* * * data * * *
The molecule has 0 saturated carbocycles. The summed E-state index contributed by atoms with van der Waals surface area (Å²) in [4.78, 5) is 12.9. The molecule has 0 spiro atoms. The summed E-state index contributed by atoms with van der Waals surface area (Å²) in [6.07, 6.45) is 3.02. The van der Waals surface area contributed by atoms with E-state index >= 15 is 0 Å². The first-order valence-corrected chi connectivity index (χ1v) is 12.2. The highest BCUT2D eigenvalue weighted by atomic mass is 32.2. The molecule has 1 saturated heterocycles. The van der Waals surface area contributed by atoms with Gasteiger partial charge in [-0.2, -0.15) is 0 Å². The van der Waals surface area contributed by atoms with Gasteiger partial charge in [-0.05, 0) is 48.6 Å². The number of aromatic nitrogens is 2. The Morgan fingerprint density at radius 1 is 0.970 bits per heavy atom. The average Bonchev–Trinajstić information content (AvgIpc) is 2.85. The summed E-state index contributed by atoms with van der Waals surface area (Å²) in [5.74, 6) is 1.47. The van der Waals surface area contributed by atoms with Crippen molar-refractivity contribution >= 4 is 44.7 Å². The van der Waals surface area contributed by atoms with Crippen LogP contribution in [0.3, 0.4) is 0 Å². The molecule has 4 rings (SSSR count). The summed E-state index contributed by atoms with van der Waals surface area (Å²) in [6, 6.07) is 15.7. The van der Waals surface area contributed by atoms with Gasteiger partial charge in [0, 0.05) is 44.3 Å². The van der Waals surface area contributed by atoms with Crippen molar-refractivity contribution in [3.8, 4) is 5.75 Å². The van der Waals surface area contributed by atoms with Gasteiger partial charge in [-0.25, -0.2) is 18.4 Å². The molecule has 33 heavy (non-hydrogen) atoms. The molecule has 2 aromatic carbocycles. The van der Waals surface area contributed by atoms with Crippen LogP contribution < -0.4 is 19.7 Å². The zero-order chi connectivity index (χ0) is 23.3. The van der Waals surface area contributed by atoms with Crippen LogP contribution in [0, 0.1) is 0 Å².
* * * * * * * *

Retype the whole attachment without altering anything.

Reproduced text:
The molecule has 0 saturated carbocycles. The summed E-state index contributed by atoms with van der Waals surface area (Å²) in [4.78, 5) is 12.9. The molecule has 0 spiro atoms. The summed E-state index contributed by atoms with van der Waals surface area (Å²) in [6.07, 6.45) is 3.02. The van der Waals surface area contributed by atoms with E-state index >= 15 is 0 Å². The first-order valence-corrected chi connectivity index (χ1v) is 12.2. The highest BCUT2D eigenvalue weighted by atomic mass is 32.2. The molecule has 1 saturated heterocycles. The van der Waals surface area contributed by atoms with Gasteiger partial charge in [-0.2, -0.15) is 0 Å². The van der Waals surface area contributed by atoms with Gasteiger partial charge in [-0.05, 0) is 48.6 Å². The number of aromatic nitrogens is 2. The Morgan fingerprint density at radius 1 is 0.970 bits per heavy atom. The average Bonchev–Trinajstić information content (AvgIpc) is 2.85. The summed E-state index contributed by atoms with van der Waals surface area (Å²) in [5.74, 6) is 1.47. The van der Waals surface area contributed by atoms with Crippen molar-refractivity contribution >= 4 is 44.7 Å². The van der Waals surface area contributed by atoms with Crippen LogP contribution in [0.3, 0.4) is 0 Å². The molecule has 4 rings (SSSR count). The summed E-state index contributed by atoms with van der Waals surface area (Å²) in [6, 6.07) is 15.7. The van der Waals surface area contributed by atoms with Gasteiger partial charge in [0, 0.05) is 44.3 Å². The van der Waals surface area contributed by atoms with Crippen molar-refractivity contribution in [3.8, 4) is 5.75 Å². The van der Waals surface area contributed by atoms with Gasteiger partial charge in [-0.25, -0.2) is 18.4 Å². The molecule has 33 heavy (non-hydrogen) atoms. The molecule has 2 aromatic carbocycles. The van der Waals surface area contributed by atoms with Crippen LogP contribution < -0.4 is 19.7 Å². The zero-order chi connectivity index (χ0) is 23.3. The van der Waals surface area contributed by atoms with Crippen LogP contribution in [0, 0.1) is 0 Å².